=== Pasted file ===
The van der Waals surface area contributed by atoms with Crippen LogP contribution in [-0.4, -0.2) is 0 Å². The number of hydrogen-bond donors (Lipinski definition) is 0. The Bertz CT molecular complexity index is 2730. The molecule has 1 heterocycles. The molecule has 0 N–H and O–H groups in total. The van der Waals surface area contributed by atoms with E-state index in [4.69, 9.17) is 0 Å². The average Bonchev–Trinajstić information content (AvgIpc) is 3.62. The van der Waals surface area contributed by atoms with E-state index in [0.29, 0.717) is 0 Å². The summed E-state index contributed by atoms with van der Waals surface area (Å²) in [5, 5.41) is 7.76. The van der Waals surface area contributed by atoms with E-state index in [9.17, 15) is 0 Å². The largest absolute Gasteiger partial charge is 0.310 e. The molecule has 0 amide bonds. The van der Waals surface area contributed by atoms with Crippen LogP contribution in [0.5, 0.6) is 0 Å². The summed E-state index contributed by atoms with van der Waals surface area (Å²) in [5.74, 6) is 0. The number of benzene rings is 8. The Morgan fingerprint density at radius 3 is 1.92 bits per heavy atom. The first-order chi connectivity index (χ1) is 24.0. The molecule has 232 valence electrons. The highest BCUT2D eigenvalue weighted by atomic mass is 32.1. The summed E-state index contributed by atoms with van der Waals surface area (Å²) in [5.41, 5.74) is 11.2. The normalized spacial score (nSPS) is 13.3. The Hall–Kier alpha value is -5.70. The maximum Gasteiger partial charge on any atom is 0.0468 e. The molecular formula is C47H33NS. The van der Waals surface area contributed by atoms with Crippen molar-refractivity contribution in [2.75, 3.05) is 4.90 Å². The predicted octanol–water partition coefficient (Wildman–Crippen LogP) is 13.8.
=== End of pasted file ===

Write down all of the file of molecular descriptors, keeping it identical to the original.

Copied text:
The van der Waals surface area contributed by atoms with Crippen LogP contribution in [-0.4, -0.2) is 0 Å². The number of hydrogen-bond donors (Lipinski definition) is 0. The Bertz CT molecular complexity index is 2730. The molecule has 1 heterocycles. The molecule has 0 N–H and O–H groups in total. The van der Waals surface area contributed by atoms with E-state index in [4.69, 9.17) is 0 Å². The average Bonchev–Trinajstić information content (AvgIpc) is 3.62. The van der Waals surface area contributed by atoms with E-state index in [0.29, 0.717) is 0 Å². The summed E-state index contributed by atoms with van der Waals surface area (Å²) in [5, 5.41) is 7.76. The van der Waals surface area contributed by atoms with E-state index in [9.17, 15) is 0 Å². The largest absolute Gasteiger partial charge is 0.310 e. The molecule has 0 amide bonds. The van der Waals surface area contributed by atoms with Crippen LogP contribution in [0.5, 0.6) is 0 Å². The summed E-state index contributed by atoms with van der Waals surface area (Å²) in [5.74, 6) is 0. The number of benzene rings is 8. The Morgan fingerprint density at radius 3 is 1.92 bits per heavy atom. The first-order chi connectivity index (χ1) is 24.0. The molecule has 232 valence electrons. The highest BCUT2D eigenvalue weighted by atomic mass is 32.1. The summed E-state index contributed by atoms with van der Waals surface area (Å²) in [5.41, 5.74) is 11.2. The normalized spacial score (nSPS) is 13.3. The Hall–Kier alpha value is -5.70. The maximum Gasteiger partial charge on any atom is 0.0468 e. The molecular formula is C47H33NS. The van der Waals surface area contributed by atoms with Crippen molar-refractivity contribution in [2.75, 3.05) is 4.90 Å². The predicted octanol–water partition coefficient (Wildman–Crippen LogP) is 13.8.